New Chicago Bar Foundation, IAALS Network Aims to Help Middle-Class Find Affordable Legal Help  

middle-class legal help; Newly married couple signing the papers and doing the legal procedure to buy a new house with a mortgage

While most access to justice initiatives connect low-income individuals to legal help, the new Above the Line Network (ATLN) from the Chicago Bar Foundation (CBF) and the Institute for the Advancement of the American Legal System (IAALS) is focused on the “vastly underserved market” of more than 100 million middle-class Americans.

The CBF and IAALS define this population as individuals and small businesses that don’t qualify for free legal aid—or are “above the line”–but also struggle to afford traditional legal services, which can cater to high-income individuals and corporations.

These middle-class individuals, who earn at least 125% of the federal poverty line ($18,225 in 2023) and up to two times the median household income ($141,568 in 2023), represent more than 50% of the U.S. population, ATLN’s website says.

“There are a lot of organized access-to-justice efforts right now, and rightfully so, that are very focused on low-income and poor people, the most vulnerable populations,” Jessica Bednarz, Director of Legal Services and the Profession at IAALS who was previously with the CBF, told the ABA. “But oftentimes that middle-class voice is what’s missing. … They also don’t have access to legal services, and if we truly want to have access to justice for all, then they need to have it, too.”

ATLN’s goals

In its Strategic Plan, the ATLN notes that efforts in the United States, Canada, and beyond “have built promising models focused on serving the middle class.” Examples are incubators, socially conscious and sliding-scale law firms, nonprofit law firms, and legal aid organizations.

However, many of these are isolated cases in which organizations are working independently, impacting the sustainability and replication of their efforts.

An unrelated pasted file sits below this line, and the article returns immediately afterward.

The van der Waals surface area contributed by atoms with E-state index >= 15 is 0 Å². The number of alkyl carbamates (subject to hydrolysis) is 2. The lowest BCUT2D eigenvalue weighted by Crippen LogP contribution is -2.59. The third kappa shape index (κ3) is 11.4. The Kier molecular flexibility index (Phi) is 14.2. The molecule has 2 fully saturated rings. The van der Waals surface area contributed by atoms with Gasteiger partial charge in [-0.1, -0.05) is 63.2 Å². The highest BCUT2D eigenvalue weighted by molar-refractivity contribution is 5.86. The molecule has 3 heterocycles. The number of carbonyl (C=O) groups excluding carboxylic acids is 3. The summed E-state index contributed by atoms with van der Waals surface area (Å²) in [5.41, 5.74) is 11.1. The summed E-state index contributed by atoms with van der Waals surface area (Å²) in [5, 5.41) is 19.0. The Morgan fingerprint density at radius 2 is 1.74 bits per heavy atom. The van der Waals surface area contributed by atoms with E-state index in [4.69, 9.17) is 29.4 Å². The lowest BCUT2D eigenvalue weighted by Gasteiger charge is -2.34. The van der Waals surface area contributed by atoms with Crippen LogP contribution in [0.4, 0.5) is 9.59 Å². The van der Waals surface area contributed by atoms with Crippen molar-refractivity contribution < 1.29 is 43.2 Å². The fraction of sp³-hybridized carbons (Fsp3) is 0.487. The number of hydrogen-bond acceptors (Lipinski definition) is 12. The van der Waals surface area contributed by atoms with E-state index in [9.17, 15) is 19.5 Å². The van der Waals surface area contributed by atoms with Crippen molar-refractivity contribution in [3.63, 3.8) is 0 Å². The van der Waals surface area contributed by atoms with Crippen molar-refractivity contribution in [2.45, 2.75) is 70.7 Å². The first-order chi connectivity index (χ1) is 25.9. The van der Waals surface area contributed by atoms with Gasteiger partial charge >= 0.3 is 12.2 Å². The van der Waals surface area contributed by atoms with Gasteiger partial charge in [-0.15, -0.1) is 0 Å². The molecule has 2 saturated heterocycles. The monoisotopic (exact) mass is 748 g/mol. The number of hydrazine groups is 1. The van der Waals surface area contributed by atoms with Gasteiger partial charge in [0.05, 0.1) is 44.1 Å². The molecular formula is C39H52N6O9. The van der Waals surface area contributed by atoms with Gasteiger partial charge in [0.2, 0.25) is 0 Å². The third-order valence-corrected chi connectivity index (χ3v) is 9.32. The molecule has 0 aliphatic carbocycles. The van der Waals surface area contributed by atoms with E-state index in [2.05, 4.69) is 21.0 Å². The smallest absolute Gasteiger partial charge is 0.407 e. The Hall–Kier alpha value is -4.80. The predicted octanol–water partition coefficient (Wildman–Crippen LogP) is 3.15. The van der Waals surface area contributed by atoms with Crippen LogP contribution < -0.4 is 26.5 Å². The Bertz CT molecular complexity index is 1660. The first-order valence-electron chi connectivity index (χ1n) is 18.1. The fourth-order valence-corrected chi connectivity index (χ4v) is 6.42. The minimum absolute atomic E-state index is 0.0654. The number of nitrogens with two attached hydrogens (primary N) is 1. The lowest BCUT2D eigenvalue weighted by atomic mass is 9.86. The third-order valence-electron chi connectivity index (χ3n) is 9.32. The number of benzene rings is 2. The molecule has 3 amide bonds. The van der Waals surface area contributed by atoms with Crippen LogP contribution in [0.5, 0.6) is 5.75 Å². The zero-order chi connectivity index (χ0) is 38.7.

The ATLN aims to address this, connecting leaders who are working on these issues to share resources and best practices; study, scale, and replicate legal services models; compile data to demonstrate need; and build “a coalition of allies” to support and advocate for improved access to justice for middle-class Americans.

“Building the community is the first and foremost, top priority now that we’ve officially launched, because there are so many people that are doing this type of work and in ways that are unsupported, whether it be geographically or just because they’re not connected with others,” Roya Samarghandi, Associate Director of Advocacy, Innovation & Training at the CBF, told the ABA.

In addition to community building, the ATLN will focus on transforming the delivery of legal services through education and advocacy to legal, judicial, legislative, and other leaders, to promote systemic reforms that would benefit this population.

ATLN encourages legal professionals to get involved

The ATLN is looking for individuals and organizations to join its network. If you or your organization serves the ATLN’s target market of middle-class legal consumers or conduct work related to making legal services more affordable and accessible to this market, you can consider joining here.

ATLN lists specific criteria for membership on its website and asks socially conscious law firms, nonprofit law firms, legal aid organizations, judges, legal educators, bar association leaders, legal technologists, incubator directors, and others to consider collaborating.

If you have questions, please reach out to Jessica Bednarz (jessica.bednarz@du.edu) or Roya Samarghandi (rsamarghandi@chicagobarfoundation.org).

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